It appears that Indonesia’s efforts to turn itself into an EV battery production hub may be supported by the fact that it could offer the lowest manufacturing costs in the whole of Asia. According to a BloombergNEF report, Indonesia’s industrial electricity prices are about 11% lower than China.

In fact, the country is teeming with nickel, cobalt and manganese depositories, which are key raw minerals in EV batteries. This, coupled with low labour and electricity costs, as well as government subsidies, can reduce the total battery manufacturing cost by 8% compared to those made in China, the report adds.

However, one downside to Indonesia’s low electricity price is its grid carbon intensity, which is among the highest in the region at 711 grammes of CO2 per kWh. This may cause manufacturers who are looking for low carbon energy sources to look elsewhere, but Indonesia said it plans to develop new hydro and geothermal powerplants that it says will supply the industry with cheap, low-carbon electricity.

Meanwhile, Indonesia has also announced plans to relocate its capital city from Jakarta to East Kalimantan, and that the city will only use autonomous and electric vehicles for mass transportation. East Kalimantan is a province on the island of Borneo, one which it shares with Malaysia and Brunei.

To further promote EV uptake, there will also be lithium battery-production facilities in the new capital city, with plans to build a hydroelectric powerplant as a low-carbon energy source. Once again, the move isn’t without controversy – the planned city requires massive deforestation, and doing so will further raise Indonesia’s greenhouse gas emissions.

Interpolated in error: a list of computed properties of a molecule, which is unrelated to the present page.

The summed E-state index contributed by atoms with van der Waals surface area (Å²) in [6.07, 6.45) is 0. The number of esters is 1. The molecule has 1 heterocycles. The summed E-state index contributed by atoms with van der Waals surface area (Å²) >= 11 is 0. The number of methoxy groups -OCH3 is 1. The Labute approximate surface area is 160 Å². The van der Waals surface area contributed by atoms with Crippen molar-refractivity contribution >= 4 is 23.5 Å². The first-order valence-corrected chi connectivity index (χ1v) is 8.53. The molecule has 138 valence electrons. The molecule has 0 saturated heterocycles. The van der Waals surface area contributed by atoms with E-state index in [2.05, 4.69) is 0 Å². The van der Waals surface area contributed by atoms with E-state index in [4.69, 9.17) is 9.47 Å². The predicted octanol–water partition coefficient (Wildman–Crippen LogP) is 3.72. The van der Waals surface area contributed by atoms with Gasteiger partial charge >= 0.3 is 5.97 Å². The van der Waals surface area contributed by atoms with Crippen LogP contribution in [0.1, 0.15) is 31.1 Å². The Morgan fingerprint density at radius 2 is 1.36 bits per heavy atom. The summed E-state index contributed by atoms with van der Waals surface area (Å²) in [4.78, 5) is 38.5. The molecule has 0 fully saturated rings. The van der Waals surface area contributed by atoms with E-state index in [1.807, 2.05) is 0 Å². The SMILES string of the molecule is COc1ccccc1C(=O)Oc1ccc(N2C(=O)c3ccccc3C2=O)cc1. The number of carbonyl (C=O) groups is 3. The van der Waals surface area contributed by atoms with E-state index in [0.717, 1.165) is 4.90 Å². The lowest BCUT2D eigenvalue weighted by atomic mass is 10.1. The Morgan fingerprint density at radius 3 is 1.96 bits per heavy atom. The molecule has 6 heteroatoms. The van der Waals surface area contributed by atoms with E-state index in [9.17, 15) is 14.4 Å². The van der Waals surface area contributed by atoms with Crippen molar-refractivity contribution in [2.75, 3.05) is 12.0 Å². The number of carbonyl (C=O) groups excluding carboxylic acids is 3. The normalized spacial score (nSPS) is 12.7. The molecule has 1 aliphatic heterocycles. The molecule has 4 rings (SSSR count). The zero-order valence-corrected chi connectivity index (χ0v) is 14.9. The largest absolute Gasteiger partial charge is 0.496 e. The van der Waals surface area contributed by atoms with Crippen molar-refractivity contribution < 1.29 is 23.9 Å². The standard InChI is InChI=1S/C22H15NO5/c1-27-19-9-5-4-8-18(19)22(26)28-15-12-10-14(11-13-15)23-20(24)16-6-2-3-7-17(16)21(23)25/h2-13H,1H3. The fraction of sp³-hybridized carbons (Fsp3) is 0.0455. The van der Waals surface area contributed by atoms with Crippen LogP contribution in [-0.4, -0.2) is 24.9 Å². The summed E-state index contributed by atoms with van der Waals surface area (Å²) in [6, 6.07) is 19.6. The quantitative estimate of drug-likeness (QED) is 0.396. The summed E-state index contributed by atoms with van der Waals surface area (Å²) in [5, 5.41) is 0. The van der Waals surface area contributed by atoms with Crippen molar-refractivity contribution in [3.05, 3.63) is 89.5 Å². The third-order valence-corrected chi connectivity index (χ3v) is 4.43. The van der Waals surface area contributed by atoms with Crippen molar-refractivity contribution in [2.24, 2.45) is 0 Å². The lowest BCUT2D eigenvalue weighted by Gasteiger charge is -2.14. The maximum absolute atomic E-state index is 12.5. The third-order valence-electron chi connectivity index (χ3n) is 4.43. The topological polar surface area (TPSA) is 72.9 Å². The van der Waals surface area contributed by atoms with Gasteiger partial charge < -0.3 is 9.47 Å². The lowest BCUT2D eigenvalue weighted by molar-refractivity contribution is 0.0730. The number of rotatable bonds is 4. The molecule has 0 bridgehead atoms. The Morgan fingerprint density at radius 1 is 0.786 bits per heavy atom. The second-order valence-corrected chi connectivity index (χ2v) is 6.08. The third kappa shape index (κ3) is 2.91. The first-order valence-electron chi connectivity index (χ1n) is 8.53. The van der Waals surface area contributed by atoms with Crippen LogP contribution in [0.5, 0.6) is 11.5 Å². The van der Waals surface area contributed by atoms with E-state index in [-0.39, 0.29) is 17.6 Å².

Borneo’s forests consist largely of peatland, a type of wetland that holds about 12 times more carbon than other tropical rainforests. Just one hectare of peatland can release around 6,000 metric tonnes of CO2 when cleared. Many parts of Borneo’s peatland forest have been cleared via burning for palm oil plantations, which has released over 140 million metric tonnes of C02, an amount that’s equal to the annual emissions of 28 million cars.

Indonesia has promised to not clear any protected forests in Borneo, but the peatlands will have to be drained to support the construction buildings and highways, which could make the turf drier and more vulnerable to fires.